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Re: [humanism-174] Holy crap: Holy water is full of fecal matter

From: Tim C.
Sent on: Monday, September 16, 2013 2:46 PM
Well, it makes sense.  If just 1 out of a thousand Catholics neglects to wash his or her hands thoroughly after pooping, then attends Mass or any of the basic church rituals, and dips fingers into the water bowl (and is right handed as this is the hand used for "crossing" as well as the hand most likely used for "wiping"), that person's ecoli is now in that water. The water is almost never changed until used up and is generally room temperature, so you have your basic petri dish into which the next several dozen people will also be dipping their fingers. 
In a message dated 9/16/2013 1:23:44 P.M. Eastern Daylight Time, [address removed] writes:

Ew...Never really gave this much thought. 

September 15, 2013
Holy water is full of crap: According to a recent study 86 percent of holy water is infected with common bacteria found in fecal matter such as E. coli, enterococci and Campylobacter, which can lead to diarrhea, cramping, abdominal pain, and fever.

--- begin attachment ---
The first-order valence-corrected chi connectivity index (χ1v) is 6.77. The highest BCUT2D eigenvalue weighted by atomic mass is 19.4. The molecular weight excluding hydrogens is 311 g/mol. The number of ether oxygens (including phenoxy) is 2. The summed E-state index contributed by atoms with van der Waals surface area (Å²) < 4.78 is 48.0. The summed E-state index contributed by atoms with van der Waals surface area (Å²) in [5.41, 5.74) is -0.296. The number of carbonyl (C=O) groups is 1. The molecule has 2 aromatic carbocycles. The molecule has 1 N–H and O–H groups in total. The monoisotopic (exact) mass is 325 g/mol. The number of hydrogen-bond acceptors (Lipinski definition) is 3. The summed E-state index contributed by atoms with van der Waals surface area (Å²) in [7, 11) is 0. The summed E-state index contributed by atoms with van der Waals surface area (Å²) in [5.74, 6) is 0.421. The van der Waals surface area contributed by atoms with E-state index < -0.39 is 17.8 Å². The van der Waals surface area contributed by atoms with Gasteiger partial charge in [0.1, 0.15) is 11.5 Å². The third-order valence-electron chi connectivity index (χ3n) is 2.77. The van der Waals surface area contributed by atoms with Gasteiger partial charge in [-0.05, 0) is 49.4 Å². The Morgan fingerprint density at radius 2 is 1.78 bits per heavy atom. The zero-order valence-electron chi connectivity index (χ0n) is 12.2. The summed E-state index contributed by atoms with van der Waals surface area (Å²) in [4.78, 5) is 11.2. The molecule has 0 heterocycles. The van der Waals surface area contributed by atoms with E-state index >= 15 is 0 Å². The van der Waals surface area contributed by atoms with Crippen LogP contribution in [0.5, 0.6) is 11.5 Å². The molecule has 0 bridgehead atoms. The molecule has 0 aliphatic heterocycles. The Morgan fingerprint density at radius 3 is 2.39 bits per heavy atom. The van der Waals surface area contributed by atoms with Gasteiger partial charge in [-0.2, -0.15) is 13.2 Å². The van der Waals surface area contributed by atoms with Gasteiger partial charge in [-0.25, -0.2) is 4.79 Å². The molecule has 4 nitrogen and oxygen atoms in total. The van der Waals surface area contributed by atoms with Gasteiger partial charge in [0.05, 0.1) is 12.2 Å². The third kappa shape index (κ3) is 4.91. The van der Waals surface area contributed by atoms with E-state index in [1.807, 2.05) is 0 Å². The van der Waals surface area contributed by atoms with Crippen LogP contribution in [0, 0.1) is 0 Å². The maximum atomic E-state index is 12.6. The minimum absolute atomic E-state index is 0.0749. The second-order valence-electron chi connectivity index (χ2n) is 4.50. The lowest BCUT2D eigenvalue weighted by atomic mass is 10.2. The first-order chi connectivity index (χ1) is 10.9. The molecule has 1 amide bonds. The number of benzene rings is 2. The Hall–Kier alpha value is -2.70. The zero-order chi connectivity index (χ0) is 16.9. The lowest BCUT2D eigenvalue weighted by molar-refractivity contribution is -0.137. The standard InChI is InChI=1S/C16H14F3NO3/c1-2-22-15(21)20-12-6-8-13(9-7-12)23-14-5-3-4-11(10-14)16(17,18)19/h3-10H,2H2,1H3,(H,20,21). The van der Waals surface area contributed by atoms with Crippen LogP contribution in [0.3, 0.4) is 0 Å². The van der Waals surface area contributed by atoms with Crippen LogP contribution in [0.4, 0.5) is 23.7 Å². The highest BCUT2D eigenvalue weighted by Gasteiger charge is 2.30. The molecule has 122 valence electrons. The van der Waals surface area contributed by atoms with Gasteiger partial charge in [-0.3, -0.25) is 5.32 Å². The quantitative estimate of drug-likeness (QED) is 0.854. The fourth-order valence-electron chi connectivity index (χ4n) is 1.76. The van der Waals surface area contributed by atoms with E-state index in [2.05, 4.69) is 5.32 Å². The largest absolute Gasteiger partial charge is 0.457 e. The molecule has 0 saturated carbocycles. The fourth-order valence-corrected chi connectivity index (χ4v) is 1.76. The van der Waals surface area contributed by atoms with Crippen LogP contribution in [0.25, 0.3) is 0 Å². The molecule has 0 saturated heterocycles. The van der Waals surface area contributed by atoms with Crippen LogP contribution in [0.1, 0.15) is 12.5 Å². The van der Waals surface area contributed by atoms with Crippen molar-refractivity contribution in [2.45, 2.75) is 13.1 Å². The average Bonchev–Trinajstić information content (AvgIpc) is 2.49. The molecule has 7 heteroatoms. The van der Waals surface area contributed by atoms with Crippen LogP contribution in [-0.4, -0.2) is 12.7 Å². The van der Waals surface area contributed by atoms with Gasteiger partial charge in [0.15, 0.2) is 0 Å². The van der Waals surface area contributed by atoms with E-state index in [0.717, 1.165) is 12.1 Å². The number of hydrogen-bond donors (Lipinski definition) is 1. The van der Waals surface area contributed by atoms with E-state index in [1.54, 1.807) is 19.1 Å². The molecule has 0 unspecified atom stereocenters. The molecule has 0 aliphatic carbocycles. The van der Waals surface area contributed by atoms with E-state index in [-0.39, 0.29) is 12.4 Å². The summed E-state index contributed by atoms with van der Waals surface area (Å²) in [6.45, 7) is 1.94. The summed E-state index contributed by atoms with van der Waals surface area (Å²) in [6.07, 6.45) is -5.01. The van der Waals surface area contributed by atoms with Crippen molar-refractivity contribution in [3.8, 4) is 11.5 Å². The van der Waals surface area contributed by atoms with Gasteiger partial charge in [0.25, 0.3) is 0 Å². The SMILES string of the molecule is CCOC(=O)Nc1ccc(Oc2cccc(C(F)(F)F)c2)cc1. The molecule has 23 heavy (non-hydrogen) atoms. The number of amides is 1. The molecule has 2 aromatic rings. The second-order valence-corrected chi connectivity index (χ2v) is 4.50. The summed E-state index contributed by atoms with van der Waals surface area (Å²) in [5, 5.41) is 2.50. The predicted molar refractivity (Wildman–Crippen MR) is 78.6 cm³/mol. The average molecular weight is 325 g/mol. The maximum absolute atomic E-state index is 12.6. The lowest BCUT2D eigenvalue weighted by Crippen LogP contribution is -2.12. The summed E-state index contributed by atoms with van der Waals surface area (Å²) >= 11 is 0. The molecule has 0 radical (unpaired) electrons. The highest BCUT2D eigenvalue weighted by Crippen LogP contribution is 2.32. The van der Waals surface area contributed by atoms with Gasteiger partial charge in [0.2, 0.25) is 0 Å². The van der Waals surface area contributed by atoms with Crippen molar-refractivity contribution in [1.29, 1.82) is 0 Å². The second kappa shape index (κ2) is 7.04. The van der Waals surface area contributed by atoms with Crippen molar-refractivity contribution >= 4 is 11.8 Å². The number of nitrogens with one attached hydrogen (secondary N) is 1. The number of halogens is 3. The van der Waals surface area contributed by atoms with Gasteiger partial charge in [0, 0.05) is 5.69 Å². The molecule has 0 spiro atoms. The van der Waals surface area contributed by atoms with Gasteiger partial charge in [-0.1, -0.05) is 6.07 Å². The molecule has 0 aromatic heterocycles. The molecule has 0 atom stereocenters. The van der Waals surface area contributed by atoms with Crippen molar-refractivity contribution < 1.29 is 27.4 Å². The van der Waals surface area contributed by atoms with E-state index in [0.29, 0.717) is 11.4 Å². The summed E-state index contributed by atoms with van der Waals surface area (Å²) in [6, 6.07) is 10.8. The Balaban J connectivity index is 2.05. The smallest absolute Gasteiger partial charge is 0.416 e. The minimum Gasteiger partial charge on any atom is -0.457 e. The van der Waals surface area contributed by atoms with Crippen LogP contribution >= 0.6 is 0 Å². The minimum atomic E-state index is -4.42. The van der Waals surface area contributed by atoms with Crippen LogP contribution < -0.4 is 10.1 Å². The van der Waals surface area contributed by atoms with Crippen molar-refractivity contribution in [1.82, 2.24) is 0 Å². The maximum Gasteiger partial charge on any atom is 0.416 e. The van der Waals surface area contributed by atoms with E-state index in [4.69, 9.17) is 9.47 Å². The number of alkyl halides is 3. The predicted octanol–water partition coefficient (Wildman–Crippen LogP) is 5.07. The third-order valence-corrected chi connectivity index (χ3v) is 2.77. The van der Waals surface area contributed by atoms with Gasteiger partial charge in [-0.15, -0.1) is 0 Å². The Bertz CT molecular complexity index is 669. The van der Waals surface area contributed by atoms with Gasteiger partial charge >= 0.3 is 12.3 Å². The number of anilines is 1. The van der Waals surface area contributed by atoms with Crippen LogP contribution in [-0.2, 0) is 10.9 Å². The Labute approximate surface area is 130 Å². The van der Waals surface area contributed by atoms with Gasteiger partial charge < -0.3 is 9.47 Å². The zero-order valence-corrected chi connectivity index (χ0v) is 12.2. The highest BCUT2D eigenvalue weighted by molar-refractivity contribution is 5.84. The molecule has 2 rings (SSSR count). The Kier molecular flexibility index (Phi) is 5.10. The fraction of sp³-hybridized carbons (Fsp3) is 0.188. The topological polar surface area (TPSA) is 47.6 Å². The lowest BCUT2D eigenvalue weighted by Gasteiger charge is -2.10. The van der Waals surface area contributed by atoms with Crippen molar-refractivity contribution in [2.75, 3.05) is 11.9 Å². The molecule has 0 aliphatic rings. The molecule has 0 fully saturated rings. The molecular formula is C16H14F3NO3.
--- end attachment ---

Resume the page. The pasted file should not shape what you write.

Holy water is commonly used in baptism ceremonies and to wet congregants' lips.

Researchers at the Institute of Hygiene and Applied Immunology at the Medical University of Vienna tested water from 21 springs in Austria and 18 fonts in Vienna and found samples contained up to 62 million bacteria per milliliter of water, none of it safe to drink.

While many people believe that holy water has healing properties the new research suggests it may actually do more harm than good.

Dr. Alexander Kirschner of the Medical University of Vienna said holy water’s reputation for purity came from the Middle Ages, when local water sources were all contaminated.

Kirschner explains:

In those days, the quality of the water in towns and cities was generally so poor that people were constantly developing diarrhea or other diseases as a result. If they then came across a protected spring in the forest that was not as polluted and drank from it for several days, their symptoms would disappear. So although in those days they were drinking healthier water, given the excellent quality of our drinking water today, the situation is now completely reversed.

The study, published in the Journal of Water and Health, also found that all church and hospital chapel fonts contained bacteria - the busier the church, the higher the bacterial count.

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